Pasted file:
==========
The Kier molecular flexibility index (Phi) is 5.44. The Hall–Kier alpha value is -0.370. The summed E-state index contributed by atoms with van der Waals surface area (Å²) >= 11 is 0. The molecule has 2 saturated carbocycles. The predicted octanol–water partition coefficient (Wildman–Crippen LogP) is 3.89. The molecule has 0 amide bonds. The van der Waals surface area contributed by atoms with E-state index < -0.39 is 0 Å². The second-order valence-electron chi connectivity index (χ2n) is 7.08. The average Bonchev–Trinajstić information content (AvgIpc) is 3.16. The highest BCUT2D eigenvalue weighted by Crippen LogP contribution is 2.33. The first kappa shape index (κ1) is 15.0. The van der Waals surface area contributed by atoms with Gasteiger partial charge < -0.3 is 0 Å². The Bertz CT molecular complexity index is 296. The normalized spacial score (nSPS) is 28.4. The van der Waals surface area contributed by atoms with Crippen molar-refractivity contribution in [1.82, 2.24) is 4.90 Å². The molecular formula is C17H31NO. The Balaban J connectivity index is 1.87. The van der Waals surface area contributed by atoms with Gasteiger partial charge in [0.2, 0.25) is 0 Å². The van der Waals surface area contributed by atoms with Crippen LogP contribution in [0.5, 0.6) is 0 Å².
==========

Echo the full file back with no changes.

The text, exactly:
The Kier molecular flexibility index (Phi) is 5.44. The Hall–Kier alpha value is -0.370. The summed E-state index contributed by atoms with van der Waals surface area (Å²) >= 11 is 0. The molecule has 2 saturated carbocycles. The predicted octanol–water partition coefficient (Wildman–Crippen LogP) is 3.89. The molecule has 0 amide bonds. The van der Waals surface area contributed by atoms with E-state index < -0.39 is 0 Å². The second-order valence-electron chi connectivity index (χ2n) is 7.08. The average Bonchev–Trinajstić information content (AvgIpc) is 3.16. The highest BCUT2D eigenvalue weighted by Crippen LogP contribution is 2.33. The first kappa shape index (κ1) is 15.0. The van der Waals surface area contributed by atoms with Gasteiger partial charge < -0.3 is 0 Å². The Bertz CT molecular complexity index is 296. The normalized spacial score (nSPS) is 28.4. The van der Waals surface area contributed by atoms with Crippen molar-refractivity contribution in [1.82, 2.24) is 4.90 Å². The molecular formula is C17H31NO. The Balaban J connectivity index is 1.87. The van der Waals surface area contributed by atoms with Gasteiger partial charge in [0.2, 0.25) is 0 Å². The van der Waals surface area contributed by atoms with Crippen LogP contribution in [0.5, 0.6) is 0 Å².